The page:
SolidWorks contains tutorials based on the NAFEMS benchmarks. These benchmarks demonstrate the accuracy of SolidWorks Simulation software for the analysis modules of linear statics, thermal, geometric and material, non linearity and linear dynamics. NAFEMS benchmarks are used throughout many FEA examples and compared with analytical solutions, one of the most popular examples is steady state temperature distribution on a plate. In the classroom, you look at bars, beams and plates. You might also look at plates with holes. Why? Because you always want to prove a theoretical situation and compare to computer generated results.
I never got paid to perform analysis on a plate, beam or bar, but I used them all the time to prove my concept and that my analysis was going in the right direction and made sense. In other words, you just can’t take the computer result and run. Most of the time, the simple plate found issues with units, boundary conditions, and significant digits. Of course, this was in the stone age when engineers wrote their own finite element programs in Fortran (ancient language)
But now SolidWorks makes it easy to look at the NAFEMS examples and create the simple 3D CAD models used in the process. In this example, located in Help>Simulation Tutorials.NAFEMS>Themal>Steady State Temperature Distribution in a Plate you will see two examples. The first boundary condition is set on the left edge with Temperature =1000C. The other three edges are set to 0C.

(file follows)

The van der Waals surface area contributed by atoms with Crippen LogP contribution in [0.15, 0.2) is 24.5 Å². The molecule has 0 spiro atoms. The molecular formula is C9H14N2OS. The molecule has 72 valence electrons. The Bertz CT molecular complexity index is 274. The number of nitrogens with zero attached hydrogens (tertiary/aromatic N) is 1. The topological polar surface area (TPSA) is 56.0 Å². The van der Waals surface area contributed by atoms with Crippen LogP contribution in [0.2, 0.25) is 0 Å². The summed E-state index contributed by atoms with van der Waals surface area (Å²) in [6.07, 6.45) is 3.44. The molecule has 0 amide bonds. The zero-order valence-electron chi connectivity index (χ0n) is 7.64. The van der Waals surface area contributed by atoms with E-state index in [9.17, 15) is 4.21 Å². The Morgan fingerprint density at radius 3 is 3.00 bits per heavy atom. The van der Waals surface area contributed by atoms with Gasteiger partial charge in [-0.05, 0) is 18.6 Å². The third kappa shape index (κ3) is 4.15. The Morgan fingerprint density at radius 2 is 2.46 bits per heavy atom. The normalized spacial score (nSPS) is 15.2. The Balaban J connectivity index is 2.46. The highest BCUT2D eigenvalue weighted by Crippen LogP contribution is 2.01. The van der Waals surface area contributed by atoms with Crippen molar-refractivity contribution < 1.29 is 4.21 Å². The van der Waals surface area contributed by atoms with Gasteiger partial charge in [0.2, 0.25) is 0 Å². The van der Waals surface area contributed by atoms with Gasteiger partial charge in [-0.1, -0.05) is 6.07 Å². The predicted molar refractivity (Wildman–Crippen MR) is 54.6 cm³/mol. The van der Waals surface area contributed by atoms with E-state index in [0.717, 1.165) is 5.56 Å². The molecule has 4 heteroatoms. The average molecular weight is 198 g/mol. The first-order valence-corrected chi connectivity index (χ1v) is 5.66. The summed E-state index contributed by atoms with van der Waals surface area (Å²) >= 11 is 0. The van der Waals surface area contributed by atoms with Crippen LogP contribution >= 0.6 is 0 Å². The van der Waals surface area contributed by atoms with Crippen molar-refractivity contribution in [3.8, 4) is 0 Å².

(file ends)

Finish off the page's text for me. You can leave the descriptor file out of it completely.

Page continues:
In SolidWorks, select Insert, Surface, Planar, and create a 400mm x 600mm rectangle. Then add construction lines with horizontal and vertical construction lines at (0,200)and (200, 0), (300, 0). It is important here to watch units. If your default template is not millimeter, then Select Options>Document properties to change units ot mm.
Points are inserted a the intersection of these construction lines but you can also use the Probe Tool anywhere on your plate after the results have been calculated.
In part 2, a heat source is located at the center of the plate at 10e6 W/m^3. Using a Shell element FEA simulation of thickness, .1, The volume of the plate is .4x.6x.1=.024m^3. In SolidWorks, enter a Heat Power Thermal Load of 24000 W at the center of the plate. Again, watch units.
Right-click on Mesh and select Mesh and Run. View your results.
Depending on your initial setup parameters, your temperature results may be displayed in Fahrenheit. You need Celsius for the NAFEMS comparison. Right-click Edit Definition and modify the temperature units if required.
NAFEMS Temperature: 310.1C
Shell elements are fast and accurate for thin flat geometry.
Model File: Download Nafems_thermal_test9 (The units have been changed from the original to SI)
If you have SolidWorks 2010 you can open the file directly from the NAFEMS tutorials.